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Many studies have shown that pets can relieve anxiety, stress, and provide comfort, but why pet therapy is effective has a lot more to do with us than our furry pals.

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[♪ INTRO ].

Maybe you've been here:. It's finals season, and you're walking across campus, when suddenly a big, beautiful sign catches your attention: Exam Week Therapy Dogs.

And when you show up, it's a giant room full of well-trained, adorable puppers and college students leaving with looks of stress-free bliss. Pet therapy has been around in some form or another for over a hundred years. And today, it's part of programs everywhere from hospitals to college campuses.

Many studies have shown that it works, too, and that pets can relieve anxiety, stress, and provide comfort. But these effects don't just happen because animals are cute. Instead, they actually say a lot more about what it means to be human.

Although it likely existed in some form before then, pet therapy was first popularized around 1860, thanks to the famous nurse Florence Nightingale. She noticed that patients with chronic illness felt better when they had an animal partner by their side. Now, these programs can be found basically everywhere there are people.

The technical term for this treatment is animal-assisted therapy, or AAT. There are all kinds of variations, but two are especially common:. In one type of program, a handler will bring an animal to an outside location, like a college campus or nursing home, for people to interact with.

The other kind is more structured and often involves a counselor or social worker. This type of therapy can include everything from playing with a dog to caring for a horse, and it's often combined with other forms of treatment depending on the patient. Regardless of the program, though, multiple studies have shown that AAT has a positive, measurable effect, both in those with and without clinical conditions.

For example, several have shown that petting and playing with a dog can improve patients' moods by decreasing their distress and pain. Specifically, a visiting dog can boost your body's production of endorphins, which ultimately trigger the release of chemicals that act like painkillers and produce euphoria. Dog visits have also been shown to decrease levels of cortisol, norepinephrine, and epinephrine in patients, which are all stress hormones.

Like most things in science, there are some papers that haven't found such significant results. But for the most part, researchers are pretty confident that AAT works. It just might not be because of the reasons you'd think.

For one, these effects don't just apply to animal lovers: They appear in people who feel neutral about animal companions, too. And it's not just because the animals are super outgoing and always excited to see you, either, like dogs typically are. Pretty much all animal companions do the trick for these kinds of therapies.

Rabbits, horses, cats … you name it! Even animal farms full of goats and cows are helpful. The effects aren't even because these animals are soft or fluffy.

Several studies have also shown that fish, bearded dragons, and crickets can help increase focus and positive emotions. Instead, the secret to AAT seems to be about the bond between humans and animals in general. After all, whether you're sick, stressed, or just trying to process life, animal companions won't judge you.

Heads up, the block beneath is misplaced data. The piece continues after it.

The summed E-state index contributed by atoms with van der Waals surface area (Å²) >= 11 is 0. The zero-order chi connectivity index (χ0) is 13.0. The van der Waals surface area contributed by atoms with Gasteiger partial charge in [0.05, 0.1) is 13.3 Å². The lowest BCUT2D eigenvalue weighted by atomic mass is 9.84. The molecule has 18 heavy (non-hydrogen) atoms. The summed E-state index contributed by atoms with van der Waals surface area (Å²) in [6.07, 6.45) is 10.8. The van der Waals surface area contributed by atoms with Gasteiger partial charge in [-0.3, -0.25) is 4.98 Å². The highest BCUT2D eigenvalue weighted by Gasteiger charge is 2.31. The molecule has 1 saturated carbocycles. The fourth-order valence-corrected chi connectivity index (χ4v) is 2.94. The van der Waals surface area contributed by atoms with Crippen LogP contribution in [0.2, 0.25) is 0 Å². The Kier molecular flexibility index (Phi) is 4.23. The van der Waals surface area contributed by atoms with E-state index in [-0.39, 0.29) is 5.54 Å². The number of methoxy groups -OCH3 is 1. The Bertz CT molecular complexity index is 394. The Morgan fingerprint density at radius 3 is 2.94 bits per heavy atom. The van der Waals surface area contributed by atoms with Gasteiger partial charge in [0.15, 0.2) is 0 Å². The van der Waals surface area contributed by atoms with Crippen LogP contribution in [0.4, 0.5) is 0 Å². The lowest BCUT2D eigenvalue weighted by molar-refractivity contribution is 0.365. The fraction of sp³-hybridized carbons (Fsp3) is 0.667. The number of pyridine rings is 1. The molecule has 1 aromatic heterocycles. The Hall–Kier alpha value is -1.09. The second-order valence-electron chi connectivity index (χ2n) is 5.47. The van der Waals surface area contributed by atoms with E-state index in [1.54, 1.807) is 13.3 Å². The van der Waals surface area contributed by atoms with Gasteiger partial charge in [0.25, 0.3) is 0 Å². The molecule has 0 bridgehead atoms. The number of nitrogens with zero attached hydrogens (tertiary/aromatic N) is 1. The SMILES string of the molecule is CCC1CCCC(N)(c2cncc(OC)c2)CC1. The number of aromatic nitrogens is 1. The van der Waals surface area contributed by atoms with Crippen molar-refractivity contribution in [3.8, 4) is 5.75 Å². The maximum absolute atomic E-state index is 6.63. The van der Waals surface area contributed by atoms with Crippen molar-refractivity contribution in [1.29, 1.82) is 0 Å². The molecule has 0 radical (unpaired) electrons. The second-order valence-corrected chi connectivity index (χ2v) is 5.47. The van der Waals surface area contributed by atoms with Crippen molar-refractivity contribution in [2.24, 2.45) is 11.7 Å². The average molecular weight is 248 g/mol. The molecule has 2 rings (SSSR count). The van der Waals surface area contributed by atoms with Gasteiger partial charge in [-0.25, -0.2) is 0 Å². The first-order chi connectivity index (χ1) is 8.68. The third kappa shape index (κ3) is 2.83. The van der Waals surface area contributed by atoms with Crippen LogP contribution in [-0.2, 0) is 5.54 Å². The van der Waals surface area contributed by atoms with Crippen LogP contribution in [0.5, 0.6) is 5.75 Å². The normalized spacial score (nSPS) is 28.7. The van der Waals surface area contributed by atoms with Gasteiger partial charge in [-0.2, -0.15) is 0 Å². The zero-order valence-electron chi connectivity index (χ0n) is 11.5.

But they will be there for you. Most studies have focused on AAT's effects and not the underlying mechanism, so it's hard to say for sure that this is the case. And it probably varies depending on the person and the animal, too.

But in general, an unconditional, non-judgmental relationship with animals could give patients a safe place to process emotions or try new tasks. One study also suggested they could be a helpful distraction from other problems or symptoms, or a place to practice social interactions. And there is some evidence for the importance of the human-animal relationship in studies that have been done so far.

In a study published in the journal of Anxiety, Stress and Coping in 2003, 58 people without clinical diagnoses were presented with a stressful situation: They were told that they might be asked to hold a tarantula sitting elsewhere in the room. Those who considered this while petting an animal — whether it was a soft, fluffy rabbit or a hard-shelled turtle — experienced a reduction in stress and anxiety. But those who were petting a plush toy version of those animals didn't display the same effects.

Which makes sense, if the relationship and interactions with the animal are key. On the flip side, though, other studies with dementia patients have shown that robot dogs are effective at reducing stress and anxiety. These robots looked, sounded, and behaved a lot like the real thing, and the patients responded to them a lot like they did with real animals.

So the benefits of the relationship were probably replicated — unlike with the plush toys in the other study. It would help to have some solid research to pin down this mechanism, but it seems like a promising one. Of course, there are other positive side effects of being around animals, too.

Like, playing with a dog or helping out at an animal farm will increase your amount of physical activity, and exercise is a well-known way to boost your endorphin levels. But at the end of the day, when it comes to animal-assisted therapy, it seems to be mostly about the bond. Thanks for watching this episode of SciShow Psych!

You might love hanging out with your dog, but have you ever wondered if they actually love you back? Don't worry; we've got an episode for that. [♪ OUTRO ].